Shawn and I took Finn on his fist vacation (and plane ride) to visit Shawn’s parents last week, and that was when Finn decided to start teething in earnest. He’s been getting, shall we say, chewy, for a while now, but it we really noticed it starting to cause him discomfort last week. Naturally, it was going to happen when we were away and things were all sorts of out of whack (more on that in another post).
Finn has liked putting stuff in his mouth ever since he figured out that he can get his hands to his face all on his own, but now it’s all about what he can get in there and chomp on. Some times, he’s perfectly all right, but there are moments when I know his mouth is causing him some distress, and both of us really wish that there was more we could do for the little guy.
He has teething toys, rubber toys, wash clothes that we soak in cold water. His Sophie the Giraffe toy has been gummed so much that the colour is starting to come off her feet. My dearest wish is that the teeth that are trying to make their appearance do so in a timely manner and don’t decide to go up and down a few times first. That would be awful. My wisdom teeth did that, and it was torment for me as an adult. I can only imagine what that must feel like for a nearly-six-month-old baby.
Luckily, his sleep hasn’t really been affected all that much. He still goes down for 7-8 hours at a time, gets up to breast feed, and then goes back to bed for another 2.5-4 hours. True, it’s not the 11 hours we were getting for a while, but that was extraordinary, and I’m happy with what we have. Last night, though, we did get 12.5 hours straight. Part of me wants to attribute it to the fact that we started feeding solid food a few days ago, even though I know it’s a coincidence. It’s more likely due to the fact that he’s still exhausted from our trip to Langley, and being back in your own bed feels amaze-balls.
I was planning, initially, to go right up to the six month mark with breast feeding (that would have been July 21, for anyone who has lost track). Finn has been showing a lot of interest in food for a while now, and he decided all on his own while we were on vacation that he should try and drink water from a cup. So be it. He drank water from a cup, and took water from an adult size spoon no problem, so the timeline moved forward a little. Babies tend to work on their own schedules.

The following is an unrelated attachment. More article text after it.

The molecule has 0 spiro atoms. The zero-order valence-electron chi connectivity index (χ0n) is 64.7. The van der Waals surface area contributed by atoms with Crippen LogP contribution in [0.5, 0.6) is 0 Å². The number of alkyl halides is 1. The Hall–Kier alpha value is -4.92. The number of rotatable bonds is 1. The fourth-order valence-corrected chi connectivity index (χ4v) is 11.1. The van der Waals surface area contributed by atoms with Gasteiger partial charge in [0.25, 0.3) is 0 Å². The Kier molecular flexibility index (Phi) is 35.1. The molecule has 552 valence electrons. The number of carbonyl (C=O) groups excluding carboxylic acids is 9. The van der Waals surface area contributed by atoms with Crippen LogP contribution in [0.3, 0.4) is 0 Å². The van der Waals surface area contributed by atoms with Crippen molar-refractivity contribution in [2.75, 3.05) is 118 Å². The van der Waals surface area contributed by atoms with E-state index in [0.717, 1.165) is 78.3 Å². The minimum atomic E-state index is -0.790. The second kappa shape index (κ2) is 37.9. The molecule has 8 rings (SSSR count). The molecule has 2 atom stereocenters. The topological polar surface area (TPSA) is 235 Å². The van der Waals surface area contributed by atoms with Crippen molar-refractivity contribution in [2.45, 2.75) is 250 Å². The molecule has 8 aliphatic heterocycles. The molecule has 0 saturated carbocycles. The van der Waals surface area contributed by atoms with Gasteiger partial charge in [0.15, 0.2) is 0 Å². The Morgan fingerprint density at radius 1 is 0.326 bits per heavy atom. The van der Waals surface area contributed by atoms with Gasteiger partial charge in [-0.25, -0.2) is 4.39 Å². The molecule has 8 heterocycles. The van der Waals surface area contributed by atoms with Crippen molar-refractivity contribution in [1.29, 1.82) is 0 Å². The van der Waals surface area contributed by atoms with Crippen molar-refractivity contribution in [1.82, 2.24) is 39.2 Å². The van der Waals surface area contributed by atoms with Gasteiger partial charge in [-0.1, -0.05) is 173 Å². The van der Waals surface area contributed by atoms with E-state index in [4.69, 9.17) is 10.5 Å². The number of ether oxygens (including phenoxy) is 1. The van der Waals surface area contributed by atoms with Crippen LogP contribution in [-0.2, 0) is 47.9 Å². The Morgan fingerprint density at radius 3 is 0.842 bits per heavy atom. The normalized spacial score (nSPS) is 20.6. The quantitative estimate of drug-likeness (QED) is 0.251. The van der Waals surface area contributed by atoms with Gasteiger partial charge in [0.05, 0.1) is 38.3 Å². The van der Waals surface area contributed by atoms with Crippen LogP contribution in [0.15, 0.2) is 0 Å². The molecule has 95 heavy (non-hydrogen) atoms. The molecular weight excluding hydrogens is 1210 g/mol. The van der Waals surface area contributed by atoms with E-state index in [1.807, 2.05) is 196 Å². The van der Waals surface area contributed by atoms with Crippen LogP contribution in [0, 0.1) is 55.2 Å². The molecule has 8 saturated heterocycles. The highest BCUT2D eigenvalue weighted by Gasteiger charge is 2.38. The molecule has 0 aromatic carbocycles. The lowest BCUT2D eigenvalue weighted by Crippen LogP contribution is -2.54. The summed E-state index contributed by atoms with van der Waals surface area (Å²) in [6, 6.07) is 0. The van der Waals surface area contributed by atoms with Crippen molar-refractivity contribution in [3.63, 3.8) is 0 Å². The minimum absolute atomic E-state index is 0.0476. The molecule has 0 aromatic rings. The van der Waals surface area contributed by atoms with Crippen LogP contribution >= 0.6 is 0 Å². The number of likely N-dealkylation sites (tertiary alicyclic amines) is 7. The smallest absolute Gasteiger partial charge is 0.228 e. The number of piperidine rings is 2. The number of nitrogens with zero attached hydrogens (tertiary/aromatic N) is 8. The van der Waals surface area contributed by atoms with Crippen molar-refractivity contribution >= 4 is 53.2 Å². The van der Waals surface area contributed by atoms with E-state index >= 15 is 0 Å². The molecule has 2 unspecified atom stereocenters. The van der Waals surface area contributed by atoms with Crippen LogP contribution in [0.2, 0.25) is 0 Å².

When we got home, Finn had his first taste of rice cereal. To say he was pleased would be an understatement. He even tried to take the spoon from me and feed himself. That just made a mess, but it was a definite “A” for effort. He now has a training sippy cup, from which he will only have water to protect his unsprouted teeth, and two kinds of cereal. Tomorrow, we start veggies. I can say that he likes rice over oatmeal so far, but that could just be the texture aspect. The rice cereal is much more smooth, and probably feels more familiar on his palette.
Now, I’ve had some people ask why I didn’t start solids sooner. You can start as early as four months now, or so I’ve been told. Regardless of that, it’s never something that I was going to do. I just didn’t see the point in starting solids at such a young age when he was able to get all his nutrients from breast milk. he still loves to nurse, and has breast milk after his morning and evening cereal. Not only that, but until babies are able to do a fairly decent job of sitting on their own, they’re not going to do a great job of swallowing, so what’s the point in rushing? I didn’t want Finn to feel the need to wean himself early because I wanted him on solid food. I don’t mind breast feeding at all, so going EBF for the first six months was never an issue for me. (And hey, standard disclaimer: if you do solids earlier, great! I hope it’s going well! It’s just not what was right for us.)
So, at six months (or nearly six months), Finn:
- sleeps through the night
- sits on his own, with only minimal balance issues
- can stand, needing only his hands held for balance
- drinks water from a sippy cup on his own and an adult cup with help
- really wants to feed himself, but lets me do it (while holding his own spoon)
- weighs more and is taller than I was at age one
- is getting much more free with his laughter (though not as free as he is with his smiles)
He still amazes us both, every single day. Being a parent, while it’s not for everyone, is the best job I’ve ever had. Cliche? Yes. Truth? Absolutely.